Hypocrite

I was at primary school when I first learnt what the word ‘hypocrite’ meant. I remember because I recall shouting it at other players during after-school netball games. I say shouting, but I’m quite softly spoken and so maybe I wasn’t all that loud. But I remember one friend laughing at me as I said it. Those who get close to me will learn this strange mix of vehement-quiet-girl still exists within me (why I’m so excited for the Shy Radicals book).

It was when I was a teenager, that I began to see my parents – and adults in general – as human beings. With flaws. One of those flaws being that they were massive hypocrites. As a child who had school reports detailing my strong sense of right and wrong, it was only natural that I developed this idea that being a hypocrite was not something I wanted to be, and with that I found it hard not to be overly righteous in defending my views. I never believed that I would become a hypocrite.

But maybe I was wrong. If I am to analyse the details of everything I do, I regularly go against what I believe in. I can do a lot better. And although I’m taking steps towards doing better, there will always be things I do that don’t live up to my ideal version of myself, especially when it comes to making money. For example, my current day job is teaching English as a foreign language. It can be a very rewarding job, yet, a big part of me is also uncomfortable about the fact that there is so much demand to learn English. It reminds me of how privileged I am to have been born where I was. Such a small country, such a widespread language, such a horrible history of colonialism.

And here I am, post-Brexit, living in Spain, not able to speak the language – because if you know English, why bother with any other language? Even the one of your heritage. My plan, to return to the UK, hopefully better acquainted with Spanish, and focus on my career as a writer. I feel I haven’t given myself the chance to properly try to live my dream. For a dream, I know it will seem less of that in reality, that it will be a struggle. But then so is working full-time and trying to work in the arts as a second job. It’s time that I make it a priority.

And in doing that, it’s likely my morals may be called into question. I might still be a hypocrite, and I might face dilemmas. Except maybe the money will be too much of a temptation, because I already auditioned for an advert for Transport for London because it paid more than my annual wage at the time (I’m now earning about half that annual wage, but my mental health is a lot better and I’m living in my own apartment instead of with my parents). And this dilemma is if I am lucky. Whenever I have seen other poets at Buckingham Palace, or on adverts, I have been excited for them, knowing that (despite the moral implications) I would be honoured to be asked and can’t imagine doing anything other than accept it. Even if I did feel uneasy about it.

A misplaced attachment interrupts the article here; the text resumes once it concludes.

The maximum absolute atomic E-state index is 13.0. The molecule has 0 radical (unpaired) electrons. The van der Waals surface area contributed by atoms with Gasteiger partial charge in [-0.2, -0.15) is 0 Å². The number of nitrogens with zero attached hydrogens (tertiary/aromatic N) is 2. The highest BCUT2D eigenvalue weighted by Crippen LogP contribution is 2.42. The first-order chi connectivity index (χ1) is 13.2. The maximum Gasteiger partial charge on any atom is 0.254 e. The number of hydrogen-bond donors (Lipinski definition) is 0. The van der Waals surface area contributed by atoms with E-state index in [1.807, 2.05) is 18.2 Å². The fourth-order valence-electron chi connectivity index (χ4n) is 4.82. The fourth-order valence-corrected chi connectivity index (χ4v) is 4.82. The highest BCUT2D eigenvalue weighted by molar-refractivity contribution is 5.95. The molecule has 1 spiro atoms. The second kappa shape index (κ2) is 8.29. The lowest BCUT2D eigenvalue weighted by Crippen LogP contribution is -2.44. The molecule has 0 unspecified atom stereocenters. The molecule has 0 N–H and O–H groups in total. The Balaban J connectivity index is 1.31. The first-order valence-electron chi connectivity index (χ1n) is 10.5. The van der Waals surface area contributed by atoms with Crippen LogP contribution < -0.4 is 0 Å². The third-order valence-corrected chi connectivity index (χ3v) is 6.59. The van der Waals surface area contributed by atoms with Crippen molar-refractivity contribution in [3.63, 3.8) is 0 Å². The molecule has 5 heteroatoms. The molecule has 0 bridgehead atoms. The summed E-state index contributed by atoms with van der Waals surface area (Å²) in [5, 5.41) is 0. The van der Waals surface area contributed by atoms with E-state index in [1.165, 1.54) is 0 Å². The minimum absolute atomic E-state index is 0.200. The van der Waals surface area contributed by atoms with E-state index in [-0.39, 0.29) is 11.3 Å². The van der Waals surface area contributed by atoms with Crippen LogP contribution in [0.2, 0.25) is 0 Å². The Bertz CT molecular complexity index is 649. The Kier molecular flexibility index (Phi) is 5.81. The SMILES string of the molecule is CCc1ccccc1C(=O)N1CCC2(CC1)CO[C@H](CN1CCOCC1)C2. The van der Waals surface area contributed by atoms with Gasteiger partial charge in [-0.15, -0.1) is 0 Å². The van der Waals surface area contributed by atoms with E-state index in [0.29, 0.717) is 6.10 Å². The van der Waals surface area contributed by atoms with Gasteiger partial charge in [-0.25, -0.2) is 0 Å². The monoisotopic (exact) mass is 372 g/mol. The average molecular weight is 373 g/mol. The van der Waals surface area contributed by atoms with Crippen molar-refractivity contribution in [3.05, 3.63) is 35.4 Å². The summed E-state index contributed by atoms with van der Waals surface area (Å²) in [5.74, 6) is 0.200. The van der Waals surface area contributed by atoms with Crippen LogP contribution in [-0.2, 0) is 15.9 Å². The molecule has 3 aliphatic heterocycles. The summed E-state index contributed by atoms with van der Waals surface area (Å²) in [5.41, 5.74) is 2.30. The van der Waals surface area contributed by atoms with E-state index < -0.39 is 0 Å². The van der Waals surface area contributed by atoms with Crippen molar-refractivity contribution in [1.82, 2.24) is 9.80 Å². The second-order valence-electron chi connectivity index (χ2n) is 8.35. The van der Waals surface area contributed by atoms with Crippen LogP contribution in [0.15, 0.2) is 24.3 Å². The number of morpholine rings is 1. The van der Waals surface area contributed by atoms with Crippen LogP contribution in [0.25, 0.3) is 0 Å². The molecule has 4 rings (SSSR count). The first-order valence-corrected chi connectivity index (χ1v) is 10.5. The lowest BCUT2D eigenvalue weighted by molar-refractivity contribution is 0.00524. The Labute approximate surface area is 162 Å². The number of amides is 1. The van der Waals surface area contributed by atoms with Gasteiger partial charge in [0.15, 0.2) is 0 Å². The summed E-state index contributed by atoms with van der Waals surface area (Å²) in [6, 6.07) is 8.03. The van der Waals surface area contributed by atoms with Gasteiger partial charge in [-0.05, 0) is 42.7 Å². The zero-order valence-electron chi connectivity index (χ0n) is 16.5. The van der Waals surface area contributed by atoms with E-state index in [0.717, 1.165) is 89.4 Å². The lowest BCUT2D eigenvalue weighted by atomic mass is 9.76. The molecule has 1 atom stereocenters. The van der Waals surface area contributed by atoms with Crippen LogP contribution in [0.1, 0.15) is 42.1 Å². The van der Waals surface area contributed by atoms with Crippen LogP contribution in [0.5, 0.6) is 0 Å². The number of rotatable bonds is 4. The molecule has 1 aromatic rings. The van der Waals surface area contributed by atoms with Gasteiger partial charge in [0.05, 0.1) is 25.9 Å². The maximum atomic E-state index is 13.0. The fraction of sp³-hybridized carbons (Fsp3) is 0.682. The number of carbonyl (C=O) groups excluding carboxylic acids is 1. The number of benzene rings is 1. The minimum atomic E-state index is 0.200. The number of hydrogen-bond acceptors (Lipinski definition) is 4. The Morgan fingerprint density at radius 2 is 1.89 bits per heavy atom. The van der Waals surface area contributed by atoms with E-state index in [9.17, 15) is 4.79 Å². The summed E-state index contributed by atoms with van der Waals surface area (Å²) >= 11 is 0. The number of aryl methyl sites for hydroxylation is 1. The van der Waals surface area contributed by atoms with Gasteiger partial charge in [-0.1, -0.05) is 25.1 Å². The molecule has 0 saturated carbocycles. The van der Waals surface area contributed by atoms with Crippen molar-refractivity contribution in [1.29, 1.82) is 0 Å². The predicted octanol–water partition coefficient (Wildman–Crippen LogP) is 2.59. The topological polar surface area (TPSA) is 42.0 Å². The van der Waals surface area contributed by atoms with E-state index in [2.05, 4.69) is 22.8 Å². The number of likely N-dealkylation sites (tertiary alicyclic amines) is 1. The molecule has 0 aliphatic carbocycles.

This is for the same reason that I accepted my first job offer after I finished my MA and stayed there for 4 years. Because I have been taught that things are so bad that I should be grateful for whatever I can get. But right now, I have taken a risk and applied for Edinburgh Fringe Festival and booked to stay at a hostel for a month. It’s nearly double my current rent. I’m trying to save, but I am worried about being able to afford it. I thought about applying for some extra work that would ease these worries – £1000 for a month’s work online – but in the end, I wasn’t sure I would be able to commit to it on top of my full-time job teaching.

So, to imagine the fee that comes with doing adverts, such as the Nationwide ones, knowing that it could enable me to live my dream. It would be too good to refuse. And as another poet pointed out, it is the system that is the problem, and most of the time we are just trying to live. I’ve worked for minimum wage for WHSmith, JD Wetherspoons and Sainsbury’s. It doesn’t mean I agree with what they stand for, so if I was asked to pen a poem for those same companies, would it be any different? Perhaps it would, being that you are publicly associating your own brand as a poet with their brand, therefore it is a kind of endorsement that isn’t as true being a sales/bar assistant, which carries with it an element of anonymity, of being part of a uniformed mass.